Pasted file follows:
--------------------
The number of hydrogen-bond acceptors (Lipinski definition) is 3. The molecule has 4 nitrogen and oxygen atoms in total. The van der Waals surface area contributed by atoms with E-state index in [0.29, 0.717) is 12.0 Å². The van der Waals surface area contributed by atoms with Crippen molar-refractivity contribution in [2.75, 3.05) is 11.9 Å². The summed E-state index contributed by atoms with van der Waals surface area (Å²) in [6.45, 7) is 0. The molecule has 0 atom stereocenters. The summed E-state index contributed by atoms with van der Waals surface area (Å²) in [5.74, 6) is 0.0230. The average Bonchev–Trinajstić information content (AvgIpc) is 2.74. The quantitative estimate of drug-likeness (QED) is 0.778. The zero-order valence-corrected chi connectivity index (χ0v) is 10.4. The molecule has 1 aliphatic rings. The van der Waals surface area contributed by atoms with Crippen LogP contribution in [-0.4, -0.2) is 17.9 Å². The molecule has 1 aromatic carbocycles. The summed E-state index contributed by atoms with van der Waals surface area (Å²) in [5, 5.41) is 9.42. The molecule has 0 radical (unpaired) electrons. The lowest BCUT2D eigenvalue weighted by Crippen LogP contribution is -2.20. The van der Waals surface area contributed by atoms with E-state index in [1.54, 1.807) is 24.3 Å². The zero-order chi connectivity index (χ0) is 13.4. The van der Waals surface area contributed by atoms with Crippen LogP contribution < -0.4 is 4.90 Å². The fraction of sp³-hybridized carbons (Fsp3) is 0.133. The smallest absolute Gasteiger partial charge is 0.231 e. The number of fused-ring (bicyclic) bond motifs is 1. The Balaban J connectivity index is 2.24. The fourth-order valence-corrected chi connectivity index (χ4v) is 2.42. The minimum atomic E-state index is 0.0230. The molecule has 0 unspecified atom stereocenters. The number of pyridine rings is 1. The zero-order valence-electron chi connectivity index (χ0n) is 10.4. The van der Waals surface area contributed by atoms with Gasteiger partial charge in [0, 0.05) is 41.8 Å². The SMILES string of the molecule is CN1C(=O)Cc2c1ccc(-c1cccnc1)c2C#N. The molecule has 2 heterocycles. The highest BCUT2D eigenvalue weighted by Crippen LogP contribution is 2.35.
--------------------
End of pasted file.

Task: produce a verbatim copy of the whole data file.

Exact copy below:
The number of hydrogen-bond acceptors (Lipinski definition) is 3. The molecule has 4 nitrogen and oxygen atoms in total. The van der Waals surface area contributed by atoms with E-state index in [0.29, 0.717) is 12.0 Å². The van der Waals surface area contributed by atoms with Crippen molar-refractivity contribution in [2.75, 3.05) is 11.9 Å². The summed E-state index contributed by atoms with van der Waals surface area (Å²) in [6.45, 7) is 0. The molecule has 0 atom stereocenters. The summed E-state index contributed by atoms with van der Waals surface area (Å²) in [5.74, 6) is 0.0230. The average Bonchev–Trinajstić information content (AvgIpc) is 2.74. The quantitative estimate of drug-likeness (QED) is 0.778. The zero-order valence-corrected chi connectivity index (χ0v) is 10.4. The molecule has 1 aliphatic rings. The van der Waals surface area contributed by atoms with Crippen LogP contribution in [-0.4, -0.2) is 17.9 Å². The molecule has 1 aromatic carbocycles. The summed E-state index contributed by atoms with van der Waals surface area (Å²) in [5, 5.41) is 9.42. The molecule has 0 radical (unpaired) electrons. The lowest BCUT2D eigenvalue weighted by Crippen LogP contribution is -2.20. The van der Waals surface area contributed by atoms with E-state index in [1.54, 1.807) is 24.3 Å². The zero-order chi connectivity index (χ0) is 13.4. The van der Waals surface area contributed by atoms with Crippen LogP contribution < -0.4 is 4.90 Å². The fraction of sp³-hybridized carbons (Fsp3) is 0.133. The smallest absolute Gasteiger partial charge is 0.231 e. The number of fused-ring (bicyclic) bond motifs is 1. The Balaban J connectivity index is 2.24. The fourth-order valence-corrected chi connectivity index (χ4v) is 2.42. The minimum atomic E-state index is 0.0230. The molecule has 0 unspecified atom stereocenters. The number of pyridine rings is 1. The zero-order valence-electron chi connectivity index (χ0n) is 10.4. The van der Waals surface area contributed by atoms with Gasteiger partial charge in [0, 0.05) is 41.8 Å². The SMILES string of the molecule is CN1C(=O)Cc2c1ccc(-c1cccnc1)c2C#N. The molecule has 2 heterocycles. The highest BCUT2D eigenvalue weighted by Crippen LogP contribution is 2.35.